Advertisement
YOU ARE HERE: LAT HomeCollections

Best American Screenplays,edited by Sam Thomas with a foreward by Frank Capra (Crown: $24.95; 544 pp.)

December 07, 1986|Syd Field | Field is the author of "Screenplay" and "The Screenwriter's Workbook." and

The 1980s are the decade of the screenwriter. Everybody, it seems, is writing a screenplay. We all have a story to tell, a film to write. As a matter of fact, the two most popular courses on college campuses today are business and film; the "great American novel" has been replaced by the "great American screenplay."

"The time has arrived," says Frank Capra in his foreword to "Best American Screenplays," "for great screenplays to be read, admired and considered as literature."

It's true. We've waited a long time to get our hands on a collection of noteworthy screenplays. Edited by Sam Thomas, "Best American Screenplays" is a collection of 12 Academy Award-winning screenplays, including "All Quiet on the Western Front," by George Abbot, Maxwell Anderson and Dell Andrews; "Casablanca," by Julius and Philip Epstein and Howard Koch; "Rebel Without a Cause," by Stewart Stern; "Bonnie and Clyde," by David Newman and Robert Benton; "The Graduate," by Calder Willingham and Buck Henry, based on the book by Charles Webb; "Butch Cassidy and the Sundance Kid," by William Goldman, and several more.

Basically, it is a good selection. One can quibble with the choices, of course; I mean, why illustrate the American family with "Sounder," by Lonne Elder III, instead of "Ordinary People," by Alvin Sargent, from the novel by Judith Guest? Or, why completely ignore the private detective genre, like "Chinatown," by Robert Towne, or exclude "The Godfather," by Francis Ford Coppola, from the novel by Mario Puzo?

But the particular selection of screenplays is not the real issue here. In his somewhat ponderous introduction, Sam Thomas declares that "It is time to recognize and acknowledge that the motion-picture screenplay . . . can and should be considered literature in the same sense as a great novel or a great drama."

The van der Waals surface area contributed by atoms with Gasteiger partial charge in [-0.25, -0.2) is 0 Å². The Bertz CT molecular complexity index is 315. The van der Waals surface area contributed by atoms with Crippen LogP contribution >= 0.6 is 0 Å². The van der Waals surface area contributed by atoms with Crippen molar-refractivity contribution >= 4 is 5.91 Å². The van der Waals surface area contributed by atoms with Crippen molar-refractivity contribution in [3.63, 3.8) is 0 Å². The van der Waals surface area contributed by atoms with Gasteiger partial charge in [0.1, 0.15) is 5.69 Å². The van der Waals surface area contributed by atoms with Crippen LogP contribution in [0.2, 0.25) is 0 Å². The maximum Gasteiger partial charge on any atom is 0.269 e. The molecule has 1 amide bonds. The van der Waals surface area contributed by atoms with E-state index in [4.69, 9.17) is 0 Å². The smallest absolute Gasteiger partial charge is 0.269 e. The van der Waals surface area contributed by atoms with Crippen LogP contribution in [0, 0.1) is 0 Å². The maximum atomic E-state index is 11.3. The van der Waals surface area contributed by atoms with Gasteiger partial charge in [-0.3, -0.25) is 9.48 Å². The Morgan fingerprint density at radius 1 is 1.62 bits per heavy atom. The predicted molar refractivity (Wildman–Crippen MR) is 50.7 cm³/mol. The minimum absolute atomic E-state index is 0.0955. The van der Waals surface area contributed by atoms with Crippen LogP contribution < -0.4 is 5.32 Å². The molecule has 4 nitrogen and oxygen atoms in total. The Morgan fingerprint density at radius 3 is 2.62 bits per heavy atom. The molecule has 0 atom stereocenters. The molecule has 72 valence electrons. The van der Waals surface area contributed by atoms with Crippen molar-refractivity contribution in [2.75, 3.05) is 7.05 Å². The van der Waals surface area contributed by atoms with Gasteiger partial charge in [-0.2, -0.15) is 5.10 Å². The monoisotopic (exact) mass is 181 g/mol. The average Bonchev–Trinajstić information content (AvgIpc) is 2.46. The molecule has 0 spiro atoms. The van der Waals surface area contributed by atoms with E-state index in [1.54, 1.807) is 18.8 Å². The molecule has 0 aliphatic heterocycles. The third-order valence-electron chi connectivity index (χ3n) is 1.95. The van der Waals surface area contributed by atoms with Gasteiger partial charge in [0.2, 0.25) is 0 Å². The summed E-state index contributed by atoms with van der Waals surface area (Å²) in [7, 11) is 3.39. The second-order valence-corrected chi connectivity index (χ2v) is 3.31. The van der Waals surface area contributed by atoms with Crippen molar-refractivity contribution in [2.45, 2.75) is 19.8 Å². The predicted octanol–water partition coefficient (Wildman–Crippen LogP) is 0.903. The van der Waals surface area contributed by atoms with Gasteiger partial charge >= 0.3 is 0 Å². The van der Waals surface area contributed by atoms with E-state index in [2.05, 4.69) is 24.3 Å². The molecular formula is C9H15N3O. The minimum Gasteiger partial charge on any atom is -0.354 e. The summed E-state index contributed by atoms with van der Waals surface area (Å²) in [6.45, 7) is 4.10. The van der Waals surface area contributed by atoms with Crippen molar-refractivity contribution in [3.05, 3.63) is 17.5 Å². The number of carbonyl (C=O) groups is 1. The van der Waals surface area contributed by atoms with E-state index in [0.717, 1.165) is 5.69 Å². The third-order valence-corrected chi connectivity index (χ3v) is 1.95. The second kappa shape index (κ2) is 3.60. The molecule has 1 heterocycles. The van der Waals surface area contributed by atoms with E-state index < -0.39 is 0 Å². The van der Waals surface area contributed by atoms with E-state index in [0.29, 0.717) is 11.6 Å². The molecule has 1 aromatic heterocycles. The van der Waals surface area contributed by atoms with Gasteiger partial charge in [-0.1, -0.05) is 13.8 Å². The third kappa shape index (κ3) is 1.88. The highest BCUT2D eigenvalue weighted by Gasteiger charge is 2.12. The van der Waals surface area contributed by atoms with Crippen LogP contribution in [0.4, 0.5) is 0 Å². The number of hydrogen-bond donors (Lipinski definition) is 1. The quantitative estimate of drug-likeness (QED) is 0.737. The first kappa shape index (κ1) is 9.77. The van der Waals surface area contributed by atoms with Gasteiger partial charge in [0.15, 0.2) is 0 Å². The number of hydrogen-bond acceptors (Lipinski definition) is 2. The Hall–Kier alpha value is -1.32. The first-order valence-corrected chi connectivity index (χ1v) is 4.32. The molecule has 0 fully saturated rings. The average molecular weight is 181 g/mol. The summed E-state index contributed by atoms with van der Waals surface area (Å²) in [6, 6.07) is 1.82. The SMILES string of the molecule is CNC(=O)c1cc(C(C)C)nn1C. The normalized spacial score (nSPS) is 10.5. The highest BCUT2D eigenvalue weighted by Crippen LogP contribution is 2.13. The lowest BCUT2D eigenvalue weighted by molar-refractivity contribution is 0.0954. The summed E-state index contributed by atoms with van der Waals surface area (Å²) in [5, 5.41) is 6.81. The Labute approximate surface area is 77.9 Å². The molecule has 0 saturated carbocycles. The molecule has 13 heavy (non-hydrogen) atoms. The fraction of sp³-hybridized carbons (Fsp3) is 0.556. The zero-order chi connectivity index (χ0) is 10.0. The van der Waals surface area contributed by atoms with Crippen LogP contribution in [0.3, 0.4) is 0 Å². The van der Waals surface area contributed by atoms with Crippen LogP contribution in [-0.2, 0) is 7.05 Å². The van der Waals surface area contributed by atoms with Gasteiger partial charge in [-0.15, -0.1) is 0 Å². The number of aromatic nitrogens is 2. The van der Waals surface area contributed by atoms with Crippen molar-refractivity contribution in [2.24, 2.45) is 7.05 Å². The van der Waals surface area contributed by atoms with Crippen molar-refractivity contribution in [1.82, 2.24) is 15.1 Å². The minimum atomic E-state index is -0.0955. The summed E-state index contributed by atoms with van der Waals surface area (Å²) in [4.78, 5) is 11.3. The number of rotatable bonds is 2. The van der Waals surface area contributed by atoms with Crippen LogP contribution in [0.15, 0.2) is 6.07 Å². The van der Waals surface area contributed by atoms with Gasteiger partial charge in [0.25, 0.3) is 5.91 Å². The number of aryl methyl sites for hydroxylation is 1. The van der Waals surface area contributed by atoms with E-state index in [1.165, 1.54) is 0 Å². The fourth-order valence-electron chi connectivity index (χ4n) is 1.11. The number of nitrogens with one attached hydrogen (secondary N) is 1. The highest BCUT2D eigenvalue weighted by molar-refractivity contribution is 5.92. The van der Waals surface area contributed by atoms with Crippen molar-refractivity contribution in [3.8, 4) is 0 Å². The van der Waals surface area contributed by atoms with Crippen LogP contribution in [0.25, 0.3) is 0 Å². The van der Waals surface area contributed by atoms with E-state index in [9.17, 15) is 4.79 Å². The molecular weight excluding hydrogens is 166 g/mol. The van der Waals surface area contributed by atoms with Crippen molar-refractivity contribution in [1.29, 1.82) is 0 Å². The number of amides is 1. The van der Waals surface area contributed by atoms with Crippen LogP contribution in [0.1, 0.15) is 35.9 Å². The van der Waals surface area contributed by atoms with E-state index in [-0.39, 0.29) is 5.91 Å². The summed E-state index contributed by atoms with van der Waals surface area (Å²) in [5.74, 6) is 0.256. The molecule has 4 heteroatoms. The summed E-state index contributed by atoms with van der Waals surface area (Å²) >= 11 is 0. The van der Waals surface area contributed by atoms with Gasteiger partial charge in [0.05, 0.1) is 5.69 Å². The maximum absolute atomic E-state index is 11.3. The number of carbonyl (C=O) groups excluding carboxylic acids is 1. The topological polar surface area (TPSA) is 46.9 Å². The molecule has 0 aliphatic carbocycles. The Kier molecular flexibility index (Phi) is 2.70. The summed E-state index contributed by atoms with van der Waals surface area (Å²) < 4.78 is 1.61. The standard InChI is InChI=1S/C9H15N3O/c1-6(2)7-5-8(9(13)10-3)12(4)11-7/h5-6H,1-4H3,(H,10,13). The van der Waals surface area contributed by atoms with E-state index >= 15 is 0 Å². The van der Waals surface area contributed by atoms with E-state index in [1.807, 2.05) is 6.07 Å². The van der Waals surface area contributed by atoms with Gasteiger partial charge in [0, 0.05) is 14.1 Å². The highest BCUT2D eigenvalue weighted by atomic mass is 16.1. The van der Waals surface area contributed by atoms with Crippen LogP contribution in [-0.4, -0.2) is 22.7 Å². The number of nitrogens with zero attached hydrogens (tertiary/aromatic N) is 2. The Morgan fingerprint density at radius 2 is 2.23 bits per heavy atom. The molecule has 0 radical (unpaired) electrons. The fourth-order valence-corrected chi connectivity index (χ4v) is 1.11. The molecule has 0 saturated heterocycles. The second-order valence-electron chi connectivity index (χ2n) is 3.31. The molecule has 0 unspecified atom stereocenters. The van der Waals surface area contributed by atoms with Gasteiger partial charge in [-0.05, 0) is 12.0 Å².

True, but we must remember, a screenplay is a reading experience that becomes a visual one. And therein lies the real problem with this collection. These screenplays are presented in a "literary" form, the pages modeled after the "Best American Play" anthology series. It focuses on the reading aspect, not the visual aspect of the screenplay. A screenplay is a story told with pictures in dialogue and description and placed within the context of dramatic structure.

Crown Publishers has taken the liberty of changing the specific form of the screenplay and printing those collected here as if they were plays. There is no visual fusion of word and image to generate a reader response, and as a result, the screenplays are almost unreadable. And therein lies the contradiction of this book. The public clearly wants to read and study screenplays. Last year more than 18,000 screenplays were registered at the Writers Guild of America, West, (who knows how many more at Writers Guild, East?) despite the fact that fewer than 100 films were made. We do need collections, then, but the screenplays in them must be made more accessible than they are here. The way it stands now, "Best American Screenplays" is like a bad relationship; something is better than nothing.

Advertisement
Los Angeles Times Articles
|
|
|